The President, Major General Muhammadu Buhari (retd.) on Monday, described his seven years in office as “tough” saying “I am eager to go.”
This was as he called on the striking Academic Staff Union of Universities to consider the plight of the future generations of the country as the strike stretches into the sixth month.
He also said the halt on academic activities would have generational consequences on families, the educational system and future development of the country.
According to a statement signed by his Senior Special Assistant on Media and Publicity, Garba Shehu, the President said this when he received some governors of the All Progressives Congress, legislators and political leaders at his residence in Daura, Katsina State.
Lamenting the toll his official duties had taken on him in the last seven years, Buhari told the visiting governors and political leaders that he had not been to his house in Daura for close to a year due to the demands of office.
He said, “The observation that I abandoned my base was made by the Emir of Daura, Dr Faruk Umar Faruk, at the eid prayer ground. He held the microphone and told everyone that the last time I was in Daura was during the Eid-el-Kabir of 2021.
“In 10 to 11 months’ time, I will come here. I have a better house in Kaduna, but it is too close to Abuja.”
The President explained that the schedule of work was much, saying he recently had to sympathise with the Minister of Foreign Affairs, Geoffrey Onyema, who had to be away most of the time from his family.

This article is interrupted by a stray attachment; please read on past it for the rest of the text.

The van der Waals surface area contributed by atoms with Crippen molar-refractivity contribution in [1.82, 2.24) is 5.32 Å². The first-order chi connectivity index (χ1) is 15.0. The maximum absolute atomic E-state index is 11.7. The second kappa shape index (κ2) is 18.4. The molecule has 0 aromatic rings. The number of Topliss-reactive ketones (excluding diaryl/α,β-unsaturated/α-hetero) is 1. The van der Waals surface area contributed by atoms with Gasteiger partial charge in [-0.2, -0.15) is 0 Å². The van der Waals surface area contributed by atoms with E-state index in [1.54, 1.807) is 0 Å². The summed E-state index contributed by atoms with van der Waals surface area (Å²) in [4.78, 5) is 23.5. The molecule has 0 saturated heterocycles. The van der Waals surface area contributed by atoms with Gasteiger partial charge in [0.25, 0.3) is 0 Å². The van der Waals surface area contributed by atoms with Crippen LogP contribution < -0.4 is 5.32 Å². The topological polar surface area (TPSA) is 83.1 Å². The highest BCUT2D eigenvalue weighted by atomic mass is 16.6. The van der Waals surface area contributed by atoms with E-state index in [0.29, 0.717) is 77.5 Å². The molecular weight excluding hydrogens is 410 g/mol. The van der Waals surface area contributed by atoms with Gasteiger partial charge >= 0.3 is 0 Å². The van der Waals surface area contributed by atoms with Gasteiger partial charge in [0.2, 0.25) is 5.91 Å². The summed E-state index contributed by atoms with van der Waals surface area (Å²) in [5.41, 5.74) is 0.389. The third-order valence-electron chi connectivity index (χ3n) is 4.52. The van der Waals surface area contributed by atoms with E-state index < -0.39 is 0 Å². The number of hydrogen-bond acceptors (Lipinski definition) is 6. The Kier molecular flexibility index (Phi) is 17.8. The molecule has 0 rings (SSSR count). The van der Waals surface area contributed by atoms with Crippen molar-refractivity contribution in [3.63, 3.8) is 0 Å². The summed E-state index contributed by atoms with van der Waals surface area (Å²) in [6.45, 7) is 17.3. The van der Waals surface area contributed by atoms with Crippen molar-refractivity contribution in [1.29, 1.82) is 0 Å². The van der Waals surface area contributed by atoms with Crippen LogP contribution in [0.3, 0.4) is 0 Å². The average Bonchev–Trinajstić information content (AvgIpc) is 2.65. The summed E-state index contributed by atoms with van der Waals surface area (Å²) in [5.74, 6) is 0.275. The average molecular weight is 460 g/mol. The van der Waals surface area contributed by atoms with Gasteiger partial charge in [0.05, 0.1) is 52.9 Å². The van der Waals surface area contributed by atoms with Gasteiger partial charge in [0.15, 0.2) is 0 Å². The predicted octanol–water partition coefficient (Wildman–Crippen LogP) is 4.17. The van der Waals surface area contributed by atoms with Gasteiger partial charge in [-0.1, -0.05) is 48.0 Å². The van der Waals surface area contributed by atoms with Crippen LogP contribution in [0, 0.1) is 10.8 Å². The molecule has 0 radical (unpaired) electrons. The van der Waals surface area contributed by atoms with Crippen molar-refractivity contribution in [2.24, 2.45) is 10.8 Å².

He claimed that relative to the resources available, and compared to the last administration, the government had done well in many areas, particularly in infrastructure.
“I am eager to go. I can tell you it has been tough. I am grateful to God that people appreciate the personal sacrifices we have been making. I wish the person who is coming after me the very best,” he said.
Talking on ASUU strike that had crippled academic activities in public universities nationwide, the President appealed to lecturers to consider the effect of the strike on the future generations.
According to him, the strike had already taken a toll on the psychology of parents, students and other stakeholders, throwing up many moral issues that were already begging for attention. He said enough is enough.
While claiming that the government understood ASUU’s position, the President remarked, “We hope that ASUU will sympathise with the people on the prolonged strike. Truly, enough is enough for keeping students at home. Don’t hurt the next generation for goodness sake.”
He urged well-meaning Nigerians, particularly those close to the leaders and members of the association, to intervene in persuading the lecturers to reconsider their position, and the ripple effect on an entire generation and the nation.
Buhari said students from Nigerian universities are already handicapped in competing with their counterparts in a highly connected and technology-driven work space, therefore, keeping them at home only deprives them of time, skill and opportunities to be relevant on the global stage.
“Colonial type education was geared towards producing workers in government. Those jobs are no longer there. Our young people should get education to prepare them for self-employment. Now education is for the sake of education.
“Through technology, we are much more efficient. We should encourage our children to get education, not only to look for government jobs,” he added.